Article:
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Erin Malone

The 2019 issue of the Association of Energy Service Professionals (AESP) Magazine featured an article by Synapse authors on Assessing Resource Cost-Effectiveness. What are the limitations of current cost-effectiveness practices? How can the National Standard Practice Manual (NSPM) aid jurisdictions in screening energy efficiency and other distributed energy resources for cost-effectiveness? Read on as we make sense of the acronym alphabet soup that is cost-effectiveness testing. 

Here in Cambridge, MA we’re all too familiar with frigid winters. We may consider ourselves all-star thermostat programmers, but how many of us know in detail where the heat comes from? Most of us, knowingly or not, count on electric resistance baseboards, oil furnaces, or gas boilers to warm our homes and occupy our heating bills. But there’s another option that may be worth a look: heat pumps.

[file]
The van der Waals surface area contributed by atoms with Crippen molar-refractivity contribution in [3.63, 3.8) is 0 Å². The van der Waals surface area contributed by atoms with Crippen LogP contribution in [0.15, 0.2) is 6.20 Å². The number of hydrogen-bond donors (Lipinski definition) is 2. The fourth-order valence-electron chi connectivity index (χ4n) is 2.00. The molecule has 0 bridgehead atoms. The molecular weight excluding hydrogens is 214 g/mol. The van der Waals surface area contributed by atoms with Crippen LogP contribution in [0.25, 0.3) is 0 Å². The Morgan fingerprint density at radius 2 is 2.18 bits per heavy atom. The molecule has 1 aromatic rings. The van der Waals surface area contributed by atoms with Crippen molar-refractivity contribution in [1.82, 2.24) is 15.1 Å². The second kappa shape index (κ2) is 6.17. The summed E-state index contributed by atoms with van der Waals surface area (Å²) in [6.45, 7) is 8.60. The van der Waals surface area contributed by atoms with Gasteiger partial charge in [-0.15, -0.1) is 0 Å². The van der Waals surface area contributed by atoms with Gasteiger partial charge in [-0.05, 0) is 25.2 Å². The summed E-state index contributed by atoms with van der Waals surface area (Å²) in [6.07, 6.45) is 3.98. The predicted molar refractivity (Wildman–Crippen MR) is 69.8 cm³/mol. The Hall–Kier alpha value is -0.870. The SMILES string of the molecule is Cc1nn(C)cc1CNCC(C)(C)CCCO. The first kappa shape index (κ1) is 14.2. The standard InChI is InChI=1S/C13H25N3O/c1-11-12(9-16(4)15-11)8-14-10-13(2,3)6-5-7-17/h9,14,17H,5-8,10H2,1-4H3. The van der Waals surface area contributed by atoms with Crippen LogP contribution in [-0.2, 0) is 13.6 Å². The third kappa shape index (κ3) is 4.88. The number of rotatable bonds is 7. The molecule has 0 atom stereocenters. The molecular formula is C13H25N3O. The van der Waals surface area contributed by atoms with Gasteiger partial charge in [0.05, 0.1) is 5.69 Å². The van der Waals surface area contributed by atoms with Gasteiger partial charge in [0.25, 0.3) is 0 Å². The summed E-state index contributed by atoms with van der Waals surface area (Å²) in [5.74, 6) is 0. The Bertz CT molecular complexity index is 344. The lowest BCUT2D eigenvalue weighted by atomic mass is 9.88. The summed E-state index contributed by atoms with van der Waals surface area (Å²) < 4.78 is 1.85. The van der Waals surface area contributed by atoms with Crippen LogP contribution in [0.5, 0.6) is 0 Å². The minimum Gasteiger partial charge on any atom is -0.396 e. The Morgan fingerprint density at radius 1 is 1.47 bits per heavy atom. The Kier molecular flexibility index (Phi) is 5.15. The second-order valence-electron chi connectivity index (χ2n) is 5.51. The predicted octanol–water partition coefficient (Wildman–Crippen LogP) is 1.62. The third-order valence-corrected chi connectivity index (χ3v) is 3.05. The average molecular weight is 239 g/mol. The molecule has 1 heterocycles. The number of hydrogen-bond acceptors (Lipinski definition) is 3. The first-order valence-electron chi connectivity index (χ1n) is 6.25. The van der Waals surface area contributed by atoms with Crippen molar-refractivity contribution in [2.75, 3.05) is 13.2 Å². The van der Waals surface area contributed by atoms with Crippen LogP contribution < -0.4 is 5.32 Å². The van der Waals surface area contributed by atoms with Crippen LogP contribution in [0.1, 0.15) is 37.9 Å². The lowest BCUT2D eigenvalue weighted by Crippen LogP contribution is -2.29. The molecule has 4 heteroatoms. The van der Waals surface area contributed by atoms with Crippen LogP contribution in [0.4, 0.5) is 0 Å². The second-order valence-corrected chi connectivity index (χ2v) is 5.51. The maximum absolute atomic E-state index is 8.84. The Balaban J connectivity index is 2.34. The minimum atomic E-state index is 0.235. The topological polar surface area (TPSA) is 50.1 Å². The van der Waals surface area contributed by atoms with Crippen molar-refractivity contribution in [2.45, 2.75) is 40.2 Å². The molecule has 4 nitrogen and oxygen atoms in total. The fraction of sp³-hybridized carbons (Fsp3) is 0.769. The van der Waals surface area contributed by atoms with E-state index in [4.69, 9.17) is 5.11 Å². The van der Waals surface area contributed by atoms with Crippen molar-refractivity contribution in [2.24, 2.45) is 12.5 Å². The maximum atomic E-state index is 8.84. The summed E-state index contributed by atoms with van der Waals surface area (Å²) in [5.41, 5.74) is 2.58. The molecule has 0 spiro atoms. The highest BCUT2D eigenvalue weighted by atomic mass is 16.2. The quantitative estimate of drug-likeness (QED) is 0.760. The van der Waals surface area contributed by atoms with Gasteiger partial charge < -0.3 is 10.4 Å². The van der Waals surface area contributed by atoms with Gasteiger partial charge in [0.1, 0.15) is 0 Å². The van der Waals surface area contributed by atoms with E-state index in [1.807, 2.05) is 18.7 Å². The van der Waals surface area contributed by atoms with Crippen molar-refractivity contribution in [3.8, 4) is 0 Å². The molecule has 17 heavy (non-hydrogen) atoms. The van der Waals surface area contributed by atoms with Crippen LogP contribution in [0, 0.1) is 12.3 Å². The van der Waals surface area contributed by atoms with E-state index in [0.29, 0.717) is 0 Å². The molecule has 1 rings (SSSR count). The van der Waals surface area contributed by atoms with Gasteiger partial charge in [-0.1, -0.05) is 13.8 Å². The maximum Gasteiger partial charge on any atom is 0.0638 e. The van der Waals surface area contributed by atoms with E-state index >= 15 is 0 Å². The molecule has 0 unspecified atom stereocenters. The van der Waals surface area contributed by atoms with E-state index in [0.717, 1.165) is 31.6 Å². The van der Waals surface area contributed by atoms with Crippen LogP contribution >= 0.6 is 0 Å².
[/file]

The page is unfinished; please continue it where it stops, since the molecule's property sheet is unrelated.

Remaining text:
With increases in renewable generation and advances in battery technology, the energy storage market has begun to take off, especially for small-scale batteries. The Tesla Powerwall battery has become a household name since its first release in 2015 and second model in November 2016. Though one of the most-recognized small-scale batteries available, the Powerwall is not alone in the expanding small-scale energy storage market.

The final numbers are in, and the results are impressive. Final 2015 assessments indicate that both Massachusetts and Rhode Island surpassed their electric energy efficiency savings targets. Once again, these efficiency leaders push the perceived limits of efficiency programs—demonstrating that energy efficiency programs can achieve electricity savings above or near 3 percent of sales.